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U.S attorney general Barr likens stay-at-home orders to slavery


Attorney General William Barr drew sharp condemnation Thursday for comparing lockdown orders during the coronavirus pandemic to slavery.

In remarks Wednesday night at Hillsdale College in Michigan, Barr called the lockdown orders the “greatest intrusion on civil liberties in American history” since slavery.

“greatest intrusion on civil liberties” in history “other than slavery.”

Rep. James Clyburn of South Carolina, the No. 3 House Democratic leader, told CNN that Barr’s remarks were “the most ridiculous, tone-deaf, God-awful things I’ve ever heard” because they wrongly equated human bondage with a measure aimed at saving lives.

“Slavery was not about saving lives. It was about devaluing lives,” said Clyburn, who is Black. “This pandemic is a threat to human life.”

This is not the first occasion that Barr has condemned stay-at-home orders.

He has previously said that some orders were “disturbingly close to house arrest,” and the Justice Department sent letters to several states warning that some of their virus-related restrictions might be unlawful. Prosecutors also filed statements of interest in several civil cases challenging some of the restrictions.

New Jersey congressman Bill Pascrell Jr., reacting to the comments Wednesday, tweeted: “Bill Barr is drunk with power, an out-of-control fanatic, a frothing enemy of democracy. Barr should be impeached then stripped of his law licences for life.”

Barr was confirmed as attorney general in February 2019, even capturing three Democratic votes in the process. Some Democrats who voted against him had expressed hopes based on his record as attorney general in the early 1990s under George H.W. Bush that he would be a moderate voice in Donald Trump’s administration.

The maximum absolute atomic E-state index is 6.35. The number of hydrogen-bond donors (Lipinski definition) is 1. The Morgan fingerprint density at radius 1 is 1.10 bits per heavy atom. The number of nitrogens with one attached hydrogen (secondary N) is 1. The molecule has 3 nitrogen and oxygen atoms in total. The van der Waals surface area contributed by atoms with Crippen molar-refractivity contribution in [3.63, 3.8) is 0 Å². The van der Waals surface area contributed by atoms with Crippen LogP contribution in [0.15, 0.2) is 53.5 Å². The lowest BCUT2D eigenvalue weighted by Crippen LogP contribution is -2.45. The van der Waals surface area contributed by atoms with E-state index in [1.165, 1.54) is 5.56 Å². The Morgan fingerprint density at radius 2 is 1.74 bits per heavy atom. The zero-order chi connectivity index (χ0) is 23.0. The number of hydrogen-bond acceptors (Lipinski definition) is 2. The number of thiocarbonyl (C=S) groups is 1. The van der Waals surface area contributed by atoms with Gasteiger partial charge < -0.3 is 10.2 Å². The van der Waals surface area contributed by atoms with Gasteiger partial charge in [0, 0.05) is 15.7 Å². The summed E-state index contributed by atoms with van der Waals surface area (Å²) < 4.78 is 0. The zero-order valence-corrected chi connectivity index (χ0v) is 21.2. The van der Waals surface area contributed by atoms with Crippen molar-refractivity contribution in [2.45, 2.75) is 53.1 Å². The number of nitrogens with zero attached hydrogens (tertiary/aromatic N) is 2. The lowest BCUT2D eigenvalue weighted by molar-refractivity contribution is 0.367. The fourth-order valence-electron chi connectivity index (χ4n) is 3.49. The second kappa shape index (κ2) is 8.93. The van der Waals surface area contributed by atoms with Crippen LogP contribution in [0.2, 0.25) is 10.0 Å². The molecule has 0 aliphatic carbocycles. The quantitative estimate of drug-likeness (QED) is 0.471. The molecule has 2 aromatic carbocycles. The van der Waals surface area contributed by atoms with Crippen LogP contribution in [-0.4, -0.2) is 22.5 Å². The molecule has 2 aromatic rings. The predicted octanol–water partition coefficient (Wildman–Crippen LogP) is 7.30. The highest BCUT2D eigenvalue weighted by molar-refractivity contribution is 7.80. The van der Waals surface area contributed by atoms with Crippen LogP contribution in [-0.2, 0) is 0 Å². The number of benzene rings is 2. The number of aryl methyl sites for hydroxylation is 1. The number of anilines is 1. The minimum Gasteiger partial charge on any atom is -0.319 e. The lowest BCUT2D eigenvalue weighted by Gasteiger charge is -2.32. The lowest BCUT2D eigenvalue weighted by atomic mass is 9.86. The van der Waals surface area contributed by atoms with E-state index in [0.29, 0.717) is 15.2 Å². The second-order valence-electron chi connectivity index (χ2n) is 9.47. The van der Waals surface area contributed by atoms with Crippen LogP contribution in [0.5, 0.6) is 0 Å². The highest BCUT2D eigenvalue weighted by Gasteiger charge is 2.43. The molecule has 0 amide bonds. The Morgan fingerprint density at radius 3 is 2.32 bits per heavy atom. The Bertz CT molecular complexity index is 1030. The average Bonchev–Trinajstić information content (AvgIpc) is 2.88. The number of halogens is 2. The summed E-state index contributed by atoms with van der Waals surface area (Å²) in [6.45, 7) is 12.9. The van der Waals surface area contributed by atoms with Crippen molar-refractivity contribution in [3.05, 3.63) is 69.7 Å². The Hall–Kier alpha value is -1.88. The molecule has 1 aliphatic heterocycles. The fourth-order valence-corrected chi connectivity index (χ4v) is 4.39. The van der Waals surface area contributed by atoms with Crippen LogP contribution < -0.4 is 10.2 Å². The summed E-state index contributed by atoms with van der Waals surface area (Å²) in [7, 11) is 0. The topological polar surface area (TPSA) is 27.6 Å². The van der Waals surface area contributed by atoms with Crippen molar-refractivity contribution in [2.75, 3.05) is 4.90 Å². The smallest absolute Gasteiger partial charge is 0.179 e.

But many have questioned his objectivity since due to the Justice Department’s intervention in the cases of Trump associates Michael Flynn and Roger Stone, and more recently, Trump accuser E. Jean Carroll.

Sedition charges could be considered: Barr

Democrats are also expressing concern about Barr’s increasingly aggressive stance toward protests against police violence and for racial justice that have sometimes spilled into violence.

In a private call with federal prosecutors across the country this week, Barr pushed his U.S. attorneys to bring federal charges whenever they could, keeping a grip on cases even if a defendant could be tried instead in state court, according to officials with knowledge of last week’s call who were not authorized to publicly discuss the matter and spoke on condition of anonymity.

Federal convictions often result in longer prison sentences.

A protester gets arrested as police attempt to take control of the streets during Portland protests on Sept. 5. A considerable number of the federal charges laid in a summer of U.S. protests have occurred in the Oregon city. (Paula Bronstein/The Associated Press)

During the call with U.S. attorneys, Barr raised the prospect that prosecutors could bring a number of other potential charges in unrest cases, including the rarely used sedition statute, according to the officials familiar with the call. Legal experts cautioned the use of that statute is unlikely, given its difficulty to prove in court.